How will I know that my dog has hip dysplasia?

Your vet may suspect hip dysplasia if your dog is displaying a number of characteristic symptoms, but an x-ray is the diagnostic tool. If your dog is limping or moving awkwardly you need to have him checked out by a vet.

My own dog went lame at ten months old after I increased her exercise, and displayed a bunny hopping gait with both back legs being used together as she negotiated steps.

Not all dogs with CHD will do this and not all dogs that ‘bunny hop’ will have CHD. So a vet’s examination is essential, and an x-ray will be required to confirm the diagnosis.

What can I do to protect my puppy from hip dysplasia?

There are three key steps you can take

  • Buy from tested parents
  • Feed correctly
  • Do not over-exercise

The most important action you can take to ensure your puppy does not develop this disease, is to buy a puppy from hip scored parents whose scores both fall below the breed mean score and are balanced. This means that each hip is similar to the other.

For example a score of 11 in a dog with 6/5 hips is OK, but a score of 11 in a dog with 2/9 hips is not OK, because one hip is in much worse shape than the other.

Multiply the worst hip by two and ask yourself if you would be happy about this as your total score.

Pick your puppy carefully

Be aware that around 40% of Labrador puppies born each year in the UK are born to untested parents (source).  Don’t be tempted!

Make sure your puppy comes from the 60% of breeding Labrador that have had this important test.

Buying a puppy from hip scored parents in this way, will not guarantee your puppy is free from hip dysplasia, but it greatly improves the odds.

Check the certificates

Always ask to see the certificates for both bitch and stud dog. The breeder will have copies of these ready to show you.

Never, never  take a Labrador puppy home without seeing them!

Moderate growth

The next action you should take is to ensure that your dog does not grow too rapidly. Do not overfeed your puppy, no matter how hungry she seems.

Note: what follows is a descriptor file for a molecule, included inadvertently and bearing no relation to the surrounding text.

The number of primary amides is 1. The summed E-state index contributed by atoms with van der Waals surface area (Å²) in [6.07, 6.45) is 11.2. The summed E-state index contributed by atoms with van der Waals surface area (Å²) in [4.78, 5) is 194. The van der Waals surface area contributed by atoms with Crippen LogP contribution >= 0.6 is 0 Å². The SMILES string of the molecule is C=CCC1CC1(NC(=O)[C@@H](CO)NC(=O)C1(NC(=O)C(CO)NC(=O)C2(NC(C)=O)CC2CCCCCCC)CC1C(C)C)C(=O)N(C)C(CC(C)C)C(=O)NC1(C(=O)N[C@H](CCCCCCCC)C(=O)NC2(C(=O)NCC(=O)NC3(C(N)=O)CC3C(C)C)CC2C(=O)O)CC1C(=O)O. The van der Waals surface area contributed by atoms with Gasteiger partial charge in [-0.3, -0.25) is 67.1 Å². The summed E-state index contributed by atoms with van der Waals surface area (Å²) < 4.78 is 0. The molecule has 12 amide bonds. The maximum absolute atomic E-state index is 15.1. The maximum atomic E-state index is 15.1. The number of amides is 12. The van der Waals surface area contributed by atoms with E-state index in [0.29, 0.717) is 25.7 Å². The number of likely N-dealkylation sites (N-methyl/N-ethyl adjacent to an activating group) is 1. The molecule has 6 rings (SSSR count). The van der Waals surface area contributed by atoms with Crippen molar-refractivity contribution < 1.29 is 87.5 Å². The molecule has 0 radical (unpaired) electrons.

Most Labradors are very greedy and will eat far beyond their needs. Rapid growth means that the hip joint may not develop properly.

Moderate exercise

Last but not least, do not over-exercise your puppy. People sometimes take puppies for long walks at far too young an age. Puppies do not need to go hiking.

Playing in your garden for short periods is fine. Likewise avoid teaching or encouraging young puppies to jump or climb stairs, as this places stress on the growing joints and is not necessary.

Veterinary Insurance

I believe that it is a good idea to insure your single puppy against veterinary treatment.  There have been huge advances in the treatments available to dogs in the last twenty years, but this technology comes at a price.

Even if you take all the precautions outlined above, it is still possible that your dog will get hip dysplasia. It is such a complex condition that all we can do is swing the odds in our favour. There can be no guarantees.

So getting your puppy insured will give you the peace of mind that comes from knowing that should he develop this or any other condition, your choice for treatment can be entirely based on his needs and not on your wallet.